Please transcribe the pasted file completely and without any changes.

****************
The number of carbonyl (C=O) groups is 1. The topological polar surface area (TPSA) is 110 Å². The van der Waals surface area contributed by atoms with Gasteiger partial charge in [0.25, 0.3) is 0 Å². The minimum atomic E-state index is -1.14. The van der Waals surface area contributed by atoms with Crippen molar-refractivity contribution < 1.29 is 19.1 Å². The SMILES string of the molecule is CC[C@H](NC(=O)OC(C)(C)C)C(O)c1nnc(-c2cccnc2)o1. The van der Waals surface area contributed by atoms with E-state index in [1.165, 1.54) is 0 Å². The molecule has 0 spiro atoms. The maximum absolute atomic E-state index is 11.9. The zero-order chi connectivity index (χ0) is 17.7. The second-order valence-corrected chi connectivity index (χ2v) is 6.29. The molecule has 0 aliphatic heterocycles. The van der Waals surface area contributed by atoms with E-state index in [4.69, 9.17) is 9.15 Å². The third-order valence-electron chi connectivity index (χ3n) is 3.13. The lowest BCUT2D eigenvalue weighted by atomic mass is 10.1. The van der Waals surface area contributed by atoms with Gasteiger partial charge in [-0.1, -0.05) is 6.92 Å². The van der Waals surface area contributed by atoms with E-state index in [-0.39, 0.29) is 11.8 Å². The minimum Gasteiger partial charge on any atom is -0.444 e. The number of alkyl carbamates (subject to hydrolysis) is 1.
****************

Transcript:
The number of carbonyl (C=O) groups is 1. The topological polar surface area (TPSA) is 110 Å². The van der Waals surface area contributed by atoms with Gasteiger partial charge in [0.25, 0.3) is 0 Å². The minimum atomic E-state index is -1.14. The van der Waals surface area contributed by atoms with Crippen molar-refractivity contribution < 1.29 is 19.1 Å². The SMILES string of the molecule is CC[C@H](NC(=O)OC(C)(C)C)C(O)c1nnc(-c2cccnc2)o1. The van der Waals surface area contributed by atoms with E-state index in [1.165, 1.54) is 0 Å². The molecule has 0 spiro atoms. The maximum absolute atomic E-state index is 11.9. The zero-order chi connectivity index (χ0) is 17.7. The second-order valence-corrected chi connectivity index (χ2v) is 6.29. The molecule has 0 aliphatic heterocycles. The van der Waals surface area contributed by atoms with E-state index in [4.69, 9.17) is 9.15 Å². The third-order valence-electron chi connectivity index (χ3n) is 3.13. The lowest BCUT2D eigenvalue weighted by atomic mass is 10.1. The van der Waals surface area contributed by atoms with Gasteiger partial charge in [-0.1, -0.05) is 6.92 Å². The van der Waals surface area contributed by atoms with E-state index in [-0.39, 0.29) is 11.8 Å². The minimum Gasteiger partial charge on any atom is -0.444 e. The number of alkyl carbamates (subject to hydrolysis) is 1.